Schistosomiasis Epidemiology and Control: How Did We Get Here and Where Should We Go?|
Although a disease of great antiquity, scientific studies of schistosomiasis began only 150 years ago. The complete life-cycle was not described until just before the First World War, making it possible at last to plan proper community control programmes. Inadequate tools prevented their effective implementation until well after the Second World War when new tools became available, thanks to the newly formed World Health Organization. Molluscicides spearheaded control programmes until the late 1970s but were then replaced by the newly developed, safe drugs still used today. Whatever the method used, the initial goal of eradication was, in the light of experience and cost, gradually replaced by less ambitious targets; first to stop transmission and then to reduce morbidity. The most successful programmes combined several methods to minimise reinfection after chemotherapy. Comparisons between different programmes are difficult without using appropriate, standardised diagnostic techniques and the correct epidemiological measurements. Some examples will be presented, mainly from our studies on Schistosoma mansoni in Kenya.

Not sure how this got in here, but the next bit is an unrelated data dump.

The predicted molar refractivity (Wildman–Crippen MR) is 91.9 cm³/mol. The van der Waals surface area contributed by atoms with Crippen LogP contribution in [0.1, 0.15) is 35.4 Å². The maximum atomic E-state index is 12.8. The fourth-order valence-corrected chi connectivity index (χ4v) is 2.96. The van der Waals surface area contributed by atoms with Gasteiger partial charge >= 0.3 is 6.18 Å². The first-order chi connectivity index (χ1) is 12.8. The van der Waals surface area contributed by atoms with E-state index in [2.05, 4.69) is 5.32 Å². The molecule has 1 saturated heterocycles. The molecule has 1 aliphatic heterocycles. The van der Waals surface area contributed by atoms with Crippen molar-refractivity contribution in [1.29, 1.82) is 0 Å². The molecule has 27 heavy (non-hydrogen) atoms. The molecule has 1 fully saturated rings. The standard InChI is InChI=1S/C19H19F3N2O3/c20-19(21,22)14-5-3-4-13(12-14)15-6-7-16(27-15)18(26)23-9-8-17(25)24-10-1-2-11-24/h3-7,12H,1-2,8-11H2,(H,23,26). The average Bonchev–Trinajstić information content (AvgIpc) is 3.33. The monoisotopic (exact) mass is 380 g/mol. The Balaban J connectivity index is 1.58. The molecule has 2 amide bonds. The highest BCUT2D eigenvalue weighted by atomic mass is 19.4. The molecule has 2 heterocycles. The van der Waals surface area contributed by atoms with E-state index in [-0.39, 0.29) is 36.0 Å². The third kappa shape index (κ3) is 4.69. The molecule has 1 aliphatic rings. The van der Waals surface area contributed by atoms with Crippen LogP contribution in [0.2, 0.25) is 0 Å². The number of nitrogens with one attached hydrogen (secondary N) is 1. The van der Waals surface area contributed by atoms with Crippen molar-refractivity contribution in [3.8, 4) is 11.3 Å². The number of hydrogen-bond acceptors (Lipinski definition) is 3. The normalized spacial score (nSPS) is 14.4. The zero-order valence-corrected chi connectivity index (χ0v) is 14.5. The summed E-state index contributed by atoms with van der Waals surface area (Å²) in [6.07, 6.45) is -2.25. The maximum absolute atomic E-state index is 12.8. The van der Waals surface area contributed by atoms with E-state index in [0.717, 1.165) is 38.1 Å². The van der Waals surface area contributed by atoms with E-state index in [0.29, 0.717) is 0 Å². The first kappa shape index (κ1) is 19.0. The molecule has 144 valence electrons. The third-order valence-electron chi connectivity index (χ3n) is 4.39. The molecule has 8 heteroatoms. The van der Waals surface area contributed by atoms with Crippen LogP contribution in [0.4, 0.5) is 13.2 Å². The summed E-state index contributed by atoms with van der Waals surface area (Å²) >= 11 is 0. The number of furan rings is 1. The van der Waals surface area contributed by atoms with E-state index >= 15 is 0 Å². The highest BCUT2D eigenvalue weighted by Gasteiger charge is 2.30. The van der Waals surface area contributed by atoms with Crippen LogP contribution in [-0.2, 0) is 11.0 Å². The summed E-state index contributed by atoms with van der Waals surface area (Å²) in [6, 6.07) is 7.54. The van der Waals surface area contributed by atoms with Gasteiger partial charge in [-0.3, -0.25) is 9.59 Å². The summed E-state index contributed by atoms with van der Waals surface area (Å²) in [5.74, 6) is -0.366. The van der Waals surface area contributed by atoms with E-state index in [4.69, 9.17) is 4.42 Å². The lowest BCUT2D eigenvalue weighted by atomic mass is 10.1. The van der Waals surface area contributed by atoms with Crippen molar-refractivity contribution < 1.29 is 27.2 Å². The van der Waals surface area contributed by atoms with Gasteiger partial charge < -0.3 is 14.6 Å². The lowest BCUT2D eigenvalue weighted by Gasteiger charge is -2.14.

Drug resistance on a scale comparable with malaria has not occurred in schistosomiasis but the likely withdrawal of all drugs except praziquantel leaves its control extremely vulnerable to this potential problem. An effective, affordable vaccine for use in endemic countries is unlikely to be ready for at least 5 years, and developing strategies for its use could take a further decade or more, judging from experience with drugs and molluscicides. In the interim, by analogy with malaria, the most cost-effective approach would the use of drugs combined with other methods to stop transmission, including molluscicides. The cost of molluscicides needs to be reduced and fears allayed about their supposedly adverse ecological effects.
schistosomiasis, epidemiology, control